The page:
18 May 2009

United States Naval Academy

10 Nov 1812. John Paul Jones was caught naval gazing.
"Admiral, what are your orders?"
"Excuse me?"
"Your orders for the second fleet. Are they ready sir?"
"Oh, yes, coxswain. Communicate our need for additional rations and supplies. We must be prepared to sail at 0400 and engage at 0600."
Admiral John Paul Jones, Jr. of the young United States Navy was aboard the first fleet watching his approaching reinforcements. It was agonizing knowing that he would get absolutely no sleep during the one night he needed it most.
Unfortunately he was relieved of this worry!
All men on the deck of the USS Annapolis heard a loud but distant boom. Jones was the only one to hear the faint post-blast sizzle that told him this was not mere cannonfire.
The coxswain screamed, "Hit the...uh, wooden...ground!", adrenaline poking holes in his emergency vocabulary. Everyone fell facedown on the deck. Everyone save for Jones, who remained standing. A large blackened mass slammed into the main mast and dropped, still smoking. The midshipmen slowly got up to their feet.
"A dead animal? What does this mean, Admiral?"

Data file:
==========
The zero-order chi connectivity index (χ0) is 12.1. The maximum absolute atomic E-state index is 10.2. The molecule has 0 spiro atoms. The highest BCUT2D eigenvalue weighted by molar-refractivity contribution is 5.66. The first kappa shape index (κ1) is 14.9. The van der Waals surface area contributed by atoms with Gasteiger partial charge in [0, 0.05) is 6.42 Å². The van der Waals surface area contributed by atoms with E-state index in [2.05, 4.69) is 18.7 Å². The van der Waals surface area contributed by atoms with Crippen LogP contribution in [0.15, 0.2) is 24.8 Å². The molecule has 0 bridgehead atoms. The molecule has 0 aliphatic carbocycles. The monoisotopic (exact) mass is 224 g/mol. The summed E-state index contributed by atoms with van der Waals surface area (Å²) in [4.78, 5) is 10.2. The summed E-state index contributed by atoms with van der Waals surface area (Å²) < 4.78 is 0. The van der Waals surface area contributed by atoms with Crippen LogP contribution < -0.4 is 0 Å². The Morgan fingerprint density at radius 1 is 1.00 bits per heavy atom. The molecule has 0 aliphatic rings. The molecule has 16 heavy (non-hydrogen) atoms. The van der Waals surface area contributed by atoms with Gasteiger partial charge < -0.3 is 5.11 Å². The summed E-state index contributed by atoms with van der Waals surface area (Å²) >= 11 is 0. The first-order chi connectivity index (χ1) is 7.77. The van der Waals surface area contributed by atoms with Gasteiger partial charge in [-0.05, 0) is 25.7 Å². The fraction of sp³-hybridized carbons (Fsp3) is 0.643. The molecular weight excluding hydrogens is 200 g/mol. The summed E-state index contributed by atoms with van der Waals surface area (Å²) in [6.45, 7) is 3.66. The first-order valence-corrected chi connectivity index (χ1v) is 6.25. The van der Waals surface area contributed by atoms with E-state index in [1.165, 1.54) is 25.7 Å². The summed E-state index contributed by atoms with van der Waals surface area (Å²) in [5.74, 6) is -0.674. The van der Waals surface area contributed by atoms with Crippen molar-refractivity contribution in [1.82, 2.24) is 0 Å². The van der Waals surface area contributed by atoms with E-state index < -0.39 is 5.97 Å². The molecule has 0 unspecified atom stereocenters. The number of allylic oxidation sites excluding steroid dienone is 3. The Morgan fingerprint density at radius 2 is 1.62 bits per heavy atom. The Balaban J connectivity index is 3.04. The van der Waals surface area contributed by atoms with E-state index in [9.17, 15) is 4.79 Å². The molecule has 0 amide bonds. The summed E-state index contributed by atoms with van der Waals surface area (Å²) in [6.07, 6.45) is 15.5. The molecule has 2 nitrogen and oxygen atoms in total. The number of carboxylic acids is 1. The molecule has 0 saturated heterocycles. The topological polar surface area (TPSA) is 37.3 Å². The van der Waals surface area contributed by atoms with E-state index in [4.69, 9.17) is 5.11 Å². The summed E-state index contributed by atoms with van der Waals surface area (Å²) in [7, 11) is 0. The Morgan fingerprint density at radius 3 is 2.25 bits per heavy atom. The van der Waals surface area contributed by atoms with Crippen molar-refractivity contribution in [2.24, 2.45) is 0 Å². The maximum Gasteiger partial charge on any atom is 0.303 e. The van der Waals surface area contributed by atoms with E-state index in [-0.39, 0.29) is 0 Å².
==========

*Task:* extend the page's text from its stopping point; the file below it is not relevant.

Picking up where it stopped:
Jones kicked the beast. He scanned the horizon.
"Prepare the first fleet for combat immediately. The British have fired the warpig."
Capt. James Cook, Jr. of the British Royal Navy and half-Hawaiian blood, grinned with anticipation. His soldiers had been offloaded onto the Virginian shore for a last-ditch ambush attempt. Cook loved traditions. He especially loved the brash intensity of the warpig, the Hawaiian warriors' martial warning. He was proud of his added twist, firing the burning boar from a cannon.
As non-porcine artillery began to rain down on Jones' first fleet, he contemplated why the British were retreating from the Chesapeake Bay. They must have suffered heavy losses in Maryland, so despite the shorthandedness of the first, the second fleet would make quick work of Her Majesty's sailors in the open waters of the Atlantic.
Successive blasts knocked the mizzenmast down, snapping a dozen thick ropes and hurtling iron moorings into Jones' thigh and midsection. He was pinned down. Debris continued to fall. He knew his ship would be reduced to planks, if it remained afloat at all. He had great confidence in the second fleet, but not in his own chances of survival.
"Leave me be, coxswain. I have done my duty. Go do yours."
"What shall I tell the men?"
"Tell them - and tell Cook - we have not yet begun to fight!"

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